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Property for sale in Isle of Wight

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The local area guide to living in Isle of Wight

The Isle of Wight is approximately five miles away from the mainland, and, when the tide is in, it’s the smallest county in Britain. When the tide is out, the landmass extends to an area slightly bigger than Rutland.

It may be small, but it manages to pack a lot in. From rich rural areas in the west to more modern towns such as Newport and Ryde, there’s great diversity in atmosphere and environment, and this also means there’s plenty to do.

It’s been a choice holiday destination for many years, with Queen Victoria once having a home here. This is perhaps due to its sunny climes; it’s typically one of the warmest areas in the UK. It’s also home to a number of protected species, such as the red squirrel. Popular activities include sailing – particularly around Cowes, which houses an international sailing centre – and there are also premium golf courses on the island.

Information about the local residents

The majority of the Isle of Wight’s 140,500 residents are based in Ryde (18,800) or Newport (17,300).

The Isle of Wight is approximately five miles away from the mainland, and, when the tide is in, it’s the smallest county in Britain. When the tide is out, the landmass extends to an area slightly bigger than Rutland.

Nearby schools

The Isle of Wight transitioned to a two-tier school system in 2008, and most schools are now primary or secondary. As this has resulted in the opening of a number of new schools, there are limited Ofsted inspection reports.

Schools which have been inspected and received positive ratings include Newchurch and Northwood Primary Schools, and, for secondary-aged pupils, Ryde Academy and Ryde Independent School.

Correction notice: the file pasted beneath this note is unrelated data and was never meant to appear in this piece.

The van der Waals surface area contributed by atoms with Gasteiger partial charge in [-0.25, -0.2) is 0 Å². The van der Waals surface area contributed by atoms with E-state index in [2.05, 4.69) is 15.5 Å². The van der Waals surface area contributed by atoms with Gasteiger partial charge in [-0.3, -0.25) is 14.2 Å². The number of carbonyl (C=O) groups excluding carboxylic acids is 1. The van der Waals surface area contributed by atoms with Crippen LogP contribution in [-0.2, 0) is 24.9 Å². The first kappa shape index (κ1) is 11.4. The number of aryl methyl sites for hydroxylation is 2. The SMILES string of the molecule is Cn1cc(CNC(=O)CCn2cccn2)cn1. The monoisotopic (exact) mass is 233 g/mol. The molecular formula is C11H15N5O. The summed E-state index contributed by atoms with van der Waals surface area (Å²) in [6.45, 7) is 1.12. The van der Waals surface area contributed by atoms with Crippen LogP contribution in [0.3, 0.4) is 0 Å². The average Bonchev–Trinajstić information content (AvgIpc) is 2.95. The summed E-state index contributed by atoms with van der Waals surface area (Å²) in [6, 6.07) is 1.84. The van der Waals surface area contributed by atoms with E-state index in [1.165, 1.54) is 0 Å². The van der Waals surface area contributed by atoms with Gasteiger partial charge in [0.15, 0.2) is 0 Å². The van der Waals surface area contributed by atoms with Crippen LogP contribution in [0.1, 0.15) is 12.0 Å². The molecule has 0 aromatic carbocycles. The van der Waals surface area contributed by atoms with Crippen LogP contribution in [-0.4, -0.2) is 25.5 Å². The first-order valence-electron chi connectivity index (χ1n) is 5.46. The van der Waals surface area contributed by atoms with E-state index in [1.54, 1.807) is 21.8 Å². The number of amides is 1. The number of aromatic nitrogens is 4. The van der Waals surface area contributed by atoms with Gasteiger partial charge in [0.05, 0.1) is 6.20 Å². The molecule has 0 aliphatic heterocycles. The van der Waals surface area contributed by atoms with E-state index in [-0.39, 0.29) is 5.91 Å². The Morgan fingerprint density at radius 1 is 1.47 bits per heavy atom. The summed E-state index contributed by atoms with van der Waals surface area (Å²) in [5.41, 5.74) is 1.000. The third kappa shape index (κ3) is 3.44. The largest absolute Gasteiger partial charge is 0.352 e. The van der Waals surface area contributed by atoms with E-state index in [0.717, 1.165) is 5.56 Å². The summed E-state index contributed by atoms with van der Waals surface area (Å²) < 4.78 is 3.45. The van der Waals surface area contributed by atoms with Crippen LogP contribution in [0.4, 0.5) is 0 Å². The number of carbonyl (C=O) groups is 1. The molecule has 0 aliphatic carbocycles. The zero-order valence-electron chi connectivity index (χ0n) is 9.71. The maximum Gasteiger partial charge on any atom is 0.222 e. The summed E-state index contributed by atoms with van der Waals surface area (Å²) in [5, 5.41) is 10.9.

Getting around

To reach the Isle of Wight, the most popular option is one of the four main ferry services. There are ports at Southampton, Portsmouth, and Lymington, and they connect with Cowes, Ryde, Fishbourne and Yarmouth. There’s also a more exciting option for adventure travellers, with hovercrafts running between Ryde and Portsmouth.

On the island, the easiest way to travel is via car. There are regular bus services between the towns and villages, as well as a rail line that covers nine miles of the island. There are also around 200 miles of cycle paths, which is a great way to take in the scenery.

Local shops

There’s plenty to be explored on the island; what it lacks in size it makes up for in variety. Two of the biggest tourist draws are the Isle of Wight Festival and Bestival. The former regularly brings in around 60,000 tourists and has become renowned as one of the last places Jimi Hendrix played. The latter is a popular festival that brings together pop, rock, and dance artists, and which, thanks to its annual tradition of setting a theme, once set the world record for most people in fancy dress at once.

Other major attractions are based around the island’s spectacular scenery. Cycling, walking and watersports are all popular pastimes, with world-class events such as the Cowes Week racing regatta, the Isle of White Cycling Festival and the Marathon being held here.

It’s not just for the professionals though; kayaking, horse-riding and golfing are popular tourist activities, and there are a number of local teams to watch in ice hockey, football, and cricket.

Those looking for a more relaxed time can head to Newport for a spot of shopping, where there are high street shops as well as family-run boutiques and independent shops selling local foods, crafts, and gifts. There are also many eateries around, often serving up local delicacies such as the islands award-winning beers.

Whilst every effort has been taken to ensure the above information is up to date, some inaccuracies may occur. If you notice any inaccuracies please contact editor@zoopla.co.uk

All information was correct at time of publication and is provided in good faith.


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